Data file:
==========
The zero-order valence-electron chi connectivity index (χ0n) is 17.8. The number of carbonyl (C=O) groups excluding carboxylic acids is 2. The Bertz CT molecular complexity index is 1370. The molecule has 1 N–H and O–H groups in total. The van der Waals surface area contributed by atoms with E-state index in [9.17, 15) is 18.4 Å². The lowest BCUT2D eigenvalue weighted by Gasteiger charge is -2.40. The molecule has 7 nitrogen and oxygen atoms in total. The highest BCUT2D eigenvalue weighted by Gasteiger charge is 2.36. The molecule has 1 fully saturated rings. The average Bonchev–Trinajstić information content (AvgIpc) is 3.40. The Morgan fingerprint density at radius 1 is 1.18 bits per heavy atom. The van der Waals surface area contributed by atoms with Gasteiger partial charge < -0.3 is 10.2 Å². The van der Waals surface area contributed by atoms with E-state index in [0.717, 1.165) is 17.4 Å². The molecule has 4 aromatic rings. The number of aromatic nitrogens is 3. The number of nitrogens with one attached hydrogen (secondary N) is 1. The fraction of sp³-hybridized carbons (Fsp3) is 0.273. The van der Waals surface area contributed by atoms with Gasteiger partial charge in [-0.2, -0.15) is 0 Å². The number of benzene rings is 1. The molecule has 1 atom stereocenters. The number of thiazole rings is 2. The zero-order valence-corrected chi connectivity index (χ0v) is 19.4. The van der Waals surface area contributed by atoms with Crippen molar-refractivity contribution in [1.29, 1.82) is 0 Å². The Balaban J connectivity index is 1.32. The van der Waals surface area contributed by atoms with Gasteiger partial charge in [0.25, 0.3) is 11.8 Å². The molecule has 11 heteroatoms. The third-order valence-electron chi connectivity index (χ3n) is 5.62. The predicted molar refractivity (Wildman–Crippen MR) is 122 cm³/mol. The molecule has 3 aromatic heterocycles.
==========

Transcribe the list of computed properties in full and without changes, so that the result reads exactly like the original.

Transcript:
The zero-order valence-electron chi connectivity index (χ0n) is 17.8. The number of carbonyl (C=O) groups excluding carboxylic acids is 2. The Bertz CT molecular complexity index is 1370. The molecule has 1 N–H and O–H groups in total. The van der Waals surface area contributed by atoms with E-state index in [9.17, 15) is 18.4 Å². The lowest BCUT2D eigenvalue weighted by Gasteiger charge is -2.40. The molecule has 7 nitrogen and oxygen atoms in total. The highest BCUT2D eigenvalue weighted by Gasteiger charge is 2.36. The molecule has 1 fully saturated rings. The average Bonchev–Trinajstić information content (AvgIpc) is 3.40. The Morgan fingerprint density at radius 1 is 1.18 bits per heavy atom. The van der Waals surface area contributed by atoms with Gasteiger partial charge < -0.3 is 10.2 Å². The van der Waals surface area contributed by atoms with E-state index in [0.717, 1.165) is 17.4 Å². The molecule has 4 aromatic rings. The number of aromatic nitrogens is 3. The number of nitrogens with one attached hydrogen (secondary N) is 1. The fraction of sp³-hybridized carbons (Fsp3) is 0.273. The van der Waals surface area contributed by atoms with Gasteiger partial charge in [-0.2, -0.15) is 0 Å². The number of benzene rings is 1. The molecule has 1 atom stereocenters. The number of thiazole rings is 2. The zero-order valence-corrected chi connectivity index (χ0v) is 19.4. The van der Waals surface area contributed by atoms with Crippen molar-refractivity contribution in [1.29, 1.82) is 0 Å². The Balaban J connectivity index is 1.32. The van der Waals surface area contributed by atoms with Gasteiger partial charge in [0.25, 0.3) is 11.8 Å². The molecule has 11 heteroatoms. The third-order valence-electron chi connectivity index (χ3n) is 5.62. The predicted molar refractivity (Wildman–Crippen MR) is 122 cm³/mol. The molecule has 3 aromatic heterocycles.